In contrast to its new-economy brethren like Microsoft and Facebook, Google’s real source of competitive advantages feel very industrial-age – scale and brand.

  • Much like building a new auto plant, the costs of entering the search business are quite high since a) The technical challenges of building a modern search engine mean you need a significantly large amount of capital to hire the necessary engineers/scientists and build the required data centers and b) ingrained consumer habit/inertia (e.g. to “Google” has become a verb) significantly lengthens the likely market penetration rate and increases the chance of an expensive failure.
  • The indirect network effects discussed above amplify scale and brand effects because Google is able to subsidize users by charging advertisers, while any new market entrants would be unlikely to attract any advertisers before building a critical mass of users and would thus be forced to either: a) Charge users to search or b) raise additional capital to absorb initial losses.
  • A variety of other arguments for google’s strong assumed position are bunk.
    • Some argue that the quality of searches improves with the number of searches done since google can presumably data-mine its results. But this is true of any business – there will always be some learning curve and return to experience. It is a scale effect – and a weak one at that – not a network effect.
    • Some argue that consumers benefit from the presence of advertisements, making the indirect network effects go both ways. If this was true, we should expect to see much higher click-through rates on ads. It is marginal at best.
    • Some argue that google is dominant because it hires the top talent engineering talent. But this is an operational advantage that can change fast – witness Faceook’s ability to poach top talent.

A few conclusions come from this:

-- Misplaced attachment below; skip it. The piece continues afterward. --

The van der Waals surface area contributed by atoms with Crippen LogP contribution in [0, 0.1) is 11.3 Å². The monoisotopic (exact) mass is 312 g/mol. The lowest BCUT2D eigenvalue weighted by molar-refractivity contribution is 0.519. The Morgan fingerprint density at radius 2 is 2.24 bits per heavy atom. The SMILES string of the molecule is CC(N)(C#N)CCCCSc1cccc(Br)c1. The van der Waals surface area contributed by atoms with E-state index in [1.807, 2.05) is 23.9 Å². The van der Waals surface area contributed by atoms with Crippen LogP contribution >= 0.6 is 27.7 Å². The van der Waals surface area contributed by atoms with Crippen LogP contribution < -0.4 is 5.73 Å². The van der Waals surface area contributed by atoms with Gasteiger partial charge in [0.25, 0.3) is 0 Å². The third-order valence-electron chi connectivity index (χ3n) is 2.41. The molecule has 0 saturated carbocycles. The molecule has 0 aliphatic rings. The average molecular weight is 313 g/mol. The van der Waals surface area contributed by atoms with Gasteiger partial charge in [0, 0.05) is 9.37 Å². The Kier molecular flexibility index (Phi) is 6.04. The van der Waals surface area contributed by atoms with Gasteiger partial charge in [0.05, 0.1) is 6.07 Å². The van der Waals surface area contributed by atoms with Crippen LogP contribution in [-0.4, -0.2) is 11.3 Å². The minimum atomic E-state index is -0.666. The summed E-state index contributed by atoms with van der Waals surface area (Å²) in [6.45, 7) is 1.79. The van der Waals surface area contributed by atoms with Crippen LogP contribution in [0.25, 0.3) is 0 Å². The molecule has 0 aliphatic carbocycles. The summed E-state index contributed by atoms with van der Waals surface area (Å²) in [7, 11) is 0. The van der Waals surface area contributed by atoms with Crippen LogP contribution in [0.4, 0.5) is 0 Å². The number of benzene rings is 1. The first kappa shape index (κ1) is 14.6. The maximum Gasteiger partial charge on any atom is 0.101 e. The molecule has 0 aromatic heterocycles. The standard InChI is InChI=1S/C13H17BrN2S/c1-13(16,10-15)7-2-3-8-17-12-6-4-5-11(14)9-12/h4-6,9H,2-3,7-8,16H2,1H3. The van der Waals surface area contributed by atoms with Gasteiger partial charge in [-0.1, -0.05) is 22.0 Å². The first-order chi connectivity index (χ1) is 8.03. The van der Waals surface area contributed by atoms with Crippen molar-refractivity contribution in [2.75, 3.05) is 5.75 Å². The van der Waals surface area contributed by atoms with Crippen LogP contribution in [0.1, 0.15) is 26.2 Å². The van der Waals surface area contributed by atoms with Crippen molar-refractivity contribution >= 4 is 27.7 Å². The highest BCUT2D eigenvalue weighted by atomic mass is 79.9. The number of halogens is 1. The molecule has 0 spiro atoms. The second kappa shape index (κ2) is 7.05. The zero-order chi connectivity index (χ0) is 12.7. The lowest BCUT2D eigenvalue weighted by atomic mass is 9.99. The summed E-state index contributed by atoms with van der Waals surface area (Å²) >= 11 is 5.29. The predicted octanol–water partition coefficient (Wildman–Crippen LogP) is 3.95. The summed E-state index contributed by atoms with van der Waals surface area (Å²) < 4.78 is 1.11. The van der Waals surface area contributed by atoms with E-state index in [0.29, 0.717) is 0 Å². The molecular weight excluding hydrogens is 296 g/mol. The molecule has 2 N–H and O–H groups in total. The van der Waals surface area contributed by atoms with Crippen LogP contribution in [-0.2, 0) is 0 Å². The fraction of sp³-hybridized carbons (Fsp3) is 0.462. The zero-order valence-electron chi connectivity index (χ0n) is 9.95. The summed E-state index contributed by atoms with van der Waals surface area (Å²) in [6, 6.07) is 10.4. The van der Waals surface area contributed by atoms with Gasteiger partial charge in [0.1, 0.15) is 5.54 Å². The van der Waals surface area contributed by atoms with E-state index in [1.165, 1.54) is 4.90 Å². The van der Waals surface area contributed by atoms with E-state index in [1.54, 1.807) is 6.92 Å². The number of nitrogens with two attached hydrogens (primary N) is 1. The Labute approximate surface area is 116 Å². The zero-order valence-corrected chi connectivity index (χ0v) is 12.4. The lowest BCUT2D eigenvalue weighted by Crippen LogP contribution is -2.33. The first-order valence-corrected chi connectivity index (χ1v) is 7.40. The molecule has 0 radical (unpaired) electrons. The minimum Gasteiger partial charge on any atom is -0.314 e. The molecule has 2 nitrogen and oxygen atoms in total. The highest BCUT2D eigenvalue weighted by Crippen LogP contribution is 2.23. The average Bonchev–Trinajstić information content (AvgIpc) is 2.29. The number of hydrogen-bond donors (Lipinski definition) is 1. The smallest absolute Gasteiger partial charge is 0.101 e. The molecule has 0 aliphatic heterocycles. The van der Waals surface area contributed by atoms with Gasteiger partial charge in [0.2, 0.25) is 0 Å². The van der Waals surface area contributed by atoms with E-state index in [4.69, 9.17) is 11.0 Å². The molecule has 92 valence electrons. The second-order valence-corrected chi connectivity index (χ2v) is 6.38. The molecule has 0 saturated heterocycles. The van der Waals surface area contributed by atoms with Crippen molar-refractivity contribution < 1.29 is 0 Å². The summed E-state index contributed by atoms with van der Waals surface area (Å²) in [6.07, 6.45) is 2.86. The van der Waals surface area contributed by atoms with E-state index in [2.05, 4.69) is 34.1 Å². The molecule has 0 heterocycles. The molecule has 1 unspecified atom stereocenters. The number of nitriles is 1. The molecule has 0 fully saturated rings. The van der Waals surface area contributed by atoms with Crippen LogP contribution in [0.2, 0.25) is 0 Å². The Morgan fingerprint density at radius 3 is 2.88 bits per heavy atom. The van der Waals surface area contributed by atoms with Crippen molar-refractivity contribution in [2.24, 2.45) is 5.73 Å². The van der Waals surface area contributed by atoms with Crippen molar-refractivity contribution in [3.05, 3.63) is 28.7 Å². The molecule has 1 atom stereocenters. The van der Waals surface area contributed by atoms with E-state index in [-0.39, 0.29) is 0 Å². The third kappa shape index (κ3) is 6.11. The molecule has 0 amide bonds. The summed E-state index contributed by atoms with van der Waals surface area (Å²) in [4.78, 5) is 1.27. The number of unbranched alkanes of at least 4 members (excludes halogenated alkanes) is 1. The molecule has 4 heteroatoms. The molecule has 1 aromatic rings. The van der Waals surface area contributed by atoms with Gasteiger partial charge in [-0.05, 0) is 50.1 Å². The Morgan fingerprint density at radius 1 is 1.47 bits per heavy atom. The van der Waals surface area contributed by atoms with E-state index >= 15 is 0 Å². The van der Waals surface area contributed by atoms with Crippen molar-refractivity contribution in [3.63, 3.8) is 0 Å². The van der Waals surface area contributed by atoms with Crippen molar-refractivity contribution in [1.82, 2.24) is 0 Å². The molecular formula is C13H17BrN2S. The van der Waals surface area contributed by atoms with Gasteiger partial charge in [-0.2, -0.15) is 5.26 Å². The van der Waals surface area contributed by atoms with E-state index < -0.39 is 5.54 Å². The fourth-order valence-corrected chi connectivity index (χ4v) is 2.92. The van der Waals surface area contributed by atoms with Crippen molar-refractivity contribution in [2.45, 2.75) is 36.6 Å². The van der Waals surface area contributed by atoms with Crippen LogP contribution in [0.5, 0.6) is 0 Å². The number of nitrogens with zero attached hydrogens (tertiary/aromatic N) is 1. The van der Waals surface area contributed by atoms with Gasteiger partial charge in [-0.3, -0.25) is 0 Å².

1)      While still strong, the natural barriers to Google’s search business are less than popularly perceived. If this is a castle, it is a castle on a hill – not on a mountain.

2)      Successful “moat-building” by google will at most cut off one of two routes of attack on its castle. Starting a next generation search engine will require either a) Raising a large enough sum of money from VCs to develop search technologies and withstand early losses while attracting advertisers and building a brand b) using an existing peripheral business as a source of both cash-flow and distribution for an emerging search engine. By knocking off other competitors, google reduces some routes of b.

3) However, the effect of “moat-building” is necessarily limited since:

  1. They can never cut off all potential routes (witness facebook, IOS, Quora, Yelp, etc.) and
  2. Even if they could, so long as there is a free internet and users can go to whatever search site they want, google can never kill off the chance of a brand-new entrant with a disruptively better technology.

In summary, for all the talk about constructing moats, the primary barriers holding up google’s search castle basically come down to the age-old phenomenon of scale and brand. Not so different than Wal-Mart or General Motors.

At least that’s how I see it.

 

Share on Twitter
This entry was posted in Uncategorized. Bookmark the permalink.